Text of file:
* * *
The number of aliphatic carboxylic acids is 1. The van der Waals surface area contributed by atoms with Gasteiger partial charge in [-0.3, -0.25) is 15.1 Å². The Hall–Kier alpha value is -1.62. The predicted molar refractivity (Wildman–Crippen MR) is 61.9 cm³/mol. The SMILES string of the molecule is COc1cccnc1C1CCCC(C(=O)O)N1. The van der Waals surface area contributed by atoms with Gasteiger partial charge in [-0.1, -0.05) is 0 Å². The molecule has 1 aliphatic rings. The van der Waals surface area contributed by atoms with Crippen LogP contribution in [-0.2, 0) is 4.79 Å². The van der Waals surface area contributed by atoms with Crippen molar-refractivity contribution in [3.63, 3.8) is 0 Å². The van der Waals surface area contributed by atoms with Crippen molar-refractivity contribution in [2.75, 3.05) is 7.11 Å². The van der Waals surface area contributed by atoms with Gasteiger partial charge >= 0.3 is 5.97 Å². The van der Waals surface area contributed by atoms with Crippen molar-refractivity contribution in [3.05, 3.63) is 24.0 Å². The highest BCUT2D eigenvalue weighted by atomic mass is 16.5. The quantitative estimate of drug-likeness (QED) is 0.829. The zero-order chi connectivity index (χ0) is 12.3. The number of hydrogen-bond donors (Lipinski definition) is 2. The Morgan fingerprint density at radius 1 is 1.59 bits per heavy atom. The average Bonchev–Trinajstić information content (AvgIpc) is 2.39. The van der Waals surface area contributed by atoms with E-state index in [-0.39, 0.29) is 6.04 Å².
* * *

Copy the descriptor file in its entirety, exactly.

The number of aliphatic carboxylic acids is 1. The van der Waals surface area contributed by atoms with Gasteiger partial charge in [-0.3, -0.25) is 15.1 Å². The Hall–Kier alpha value is -1.62. The predicted molar refractivity (Wildman–Crippen MR) is 61.9 cm³/mol. The SMILES string of the molecule is COc1cccnc1C1CCCC(C(=O)O)N1. The van der Waals surface area contributed by atoms with Gasteiger partial charge in [-0.1, -0.05) is 0 Å². The molecule has 1 aliphatic rings. The van der Waals surface area contributed by atoms with Crippen LogP contribution in [-0.2, 0) is 4.79 Å². The van der Waals surface area contributed by atoms with Crippen molar-refractivity contribution in [3.63, 3.8) is 0 Å². The van der Waals surface area contributed by atoms with Crippen molar-refractivity contribution in [2.75, 3.05) is 7.11 Å². The van der Waals surface area contributed by atoms with Gasteiger partial charge >= 0.3 is 5.97 Å². The van der Waals surface area contributed by atoms with Crippen molar-refractivity contribution in [3.05, 3.63) is 24.0 Å². The highest BCUT2D eigenvalue weighted by atomic mass is 16.5. The quantitative estimate of drug-likeness (QED) is 0.829. The zero-order chi connectivity index (χ0) is 12.3. The number of hydrogen-bond donors (Lipinski definition) is 2. The Morgan fingerprint density at radius 1 is 1.59 bits per heavy atom. The average Bonchev–Trinajstić information content (AvgIpc) is 2.39. The van der Waals surface area contributed by atoms with E-state index in [-0.39, 0.29) is 6.04 Å².